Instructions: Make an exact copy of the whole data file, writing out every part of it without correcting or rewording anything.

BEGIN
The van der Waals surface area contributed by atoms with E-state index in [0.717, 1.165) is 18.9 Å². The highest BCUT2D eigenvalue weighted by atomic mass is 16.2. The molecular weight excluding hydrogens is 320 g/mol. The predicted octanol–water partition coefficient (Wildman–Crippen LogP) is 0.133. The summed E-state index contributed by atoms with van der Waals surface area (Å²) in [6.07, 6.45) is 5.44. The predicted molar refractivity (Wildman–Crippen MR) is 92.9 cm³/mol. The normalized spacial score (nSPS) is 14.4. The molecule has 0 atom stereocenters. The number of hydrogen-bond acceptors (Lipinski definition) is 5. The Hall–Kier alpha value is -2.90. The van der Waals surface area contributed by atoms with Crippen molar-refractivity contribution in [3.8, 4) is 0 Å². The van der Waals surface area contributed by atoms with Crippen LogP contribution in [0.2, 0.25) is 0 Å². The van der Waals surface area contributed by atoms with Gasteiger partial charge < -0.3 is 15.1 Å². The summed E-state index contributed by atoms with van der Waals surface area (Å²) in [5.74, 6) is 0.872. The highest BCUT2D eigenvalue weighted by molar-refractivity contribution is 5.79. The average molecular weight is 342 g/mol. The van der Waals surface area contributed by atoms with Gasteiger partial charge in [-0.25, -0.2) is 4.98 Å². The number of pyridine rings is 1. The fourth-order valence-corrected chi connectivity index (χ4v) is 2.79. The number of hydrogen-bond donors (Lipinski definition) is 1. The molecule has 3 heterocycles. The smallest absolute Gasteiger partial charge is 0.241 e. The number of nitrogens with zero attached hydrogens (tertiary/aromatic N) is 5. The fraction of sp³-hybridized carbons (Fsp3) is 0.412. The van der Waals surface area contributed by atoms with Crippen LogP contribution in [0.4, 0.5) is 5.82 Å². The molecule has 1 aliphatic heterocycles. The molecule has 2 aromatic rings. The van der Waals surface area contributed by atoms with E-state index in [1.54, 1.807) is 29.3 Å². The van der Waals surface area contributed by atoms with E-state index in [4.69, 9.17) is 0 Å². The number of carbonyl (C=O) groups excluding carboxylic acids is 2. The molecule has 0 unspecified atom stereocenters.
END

The van der Waals surface area contributed by atoms with E-state index in [0.717, 1.165) is 18.9 Å². The highest BCUT2D eigenvalue weighted by atomic mass is 16.2. The molecular weight excluding hydrogens is 320 g/mol. The predicted octanol–water partition coefficient (Wildman–Crippen LogP) is 0.133. The summed E-state index contributed by atoms with van der Waals surface area (Å²) in [6.07, 6.45) is 5.44. The predicted molar refractivity (Wildman–Crippen MR) is 92.9 cm³/mol. The normalized spacial score (nSPS) is 14.4. The molecule has 0 atom stereocenters. The number of hydrogen-bond acceptors (Lipinski definition) is 5. The Hall–Kier alpha value is -2.90. The van der Waals surface area contributed by atoms with Crippen molar-refractivity contribution in [3.8, 4) is 0 Å². The van der Waals surface area contributed by atoms with Crippen LogP contribution in [0.2, 0.25) is 0 Å². The van der Waals surface area contributed by atoms with Gasteiger partial charge < -0.3 is 15.1 Å². The summed E-state index contributed by atoms with van der Waals surface area (Å²) in [5.74, 6) is 0.872. The highest BCUT2D eigenvalue weighted by molar-refractivity contribution is 5.79. The average molecular weight is 342 g/mol. The van der Waals surface area contributed by atoms with Gasteiger partial charge in [-0.25, -0.2) is 4.98 Å². The number of pyridine rings is 1. The fourth-order valence-corrected chi connectivity index (χ4v) is 2.79. The number of hydrogen-bond donors (Lipinski definition) is 1. The molecule has 3 heterocycles. The smallest absolute Gasteiger partial charge is 0.241 e. The number of nitrogens with zero attached hydrogens (tertiary/aromatic N) is 5. The fraction of sp³-hybridized carbons (Fsp3) is 0.412. The van der Waals surface area contributed by atoms with Crippen LogP contribution in [0.4, 0.5) is 5.82 Å². The molecule has 1 aliphatic heterocycles. The molecule has 2 aromatic rings. The van der Waals surface area contributed by atoms with E-state index in [1.54, 1.807) is 29.3 Å². The van der Waals surface area contributed by atoms with E-state index in [4.69, 9.17) is 0 Å². The number of carbonyl (C=O) groups excluding carboxylic acids is 2. The molecule has 0 unspecified atom stereocenters.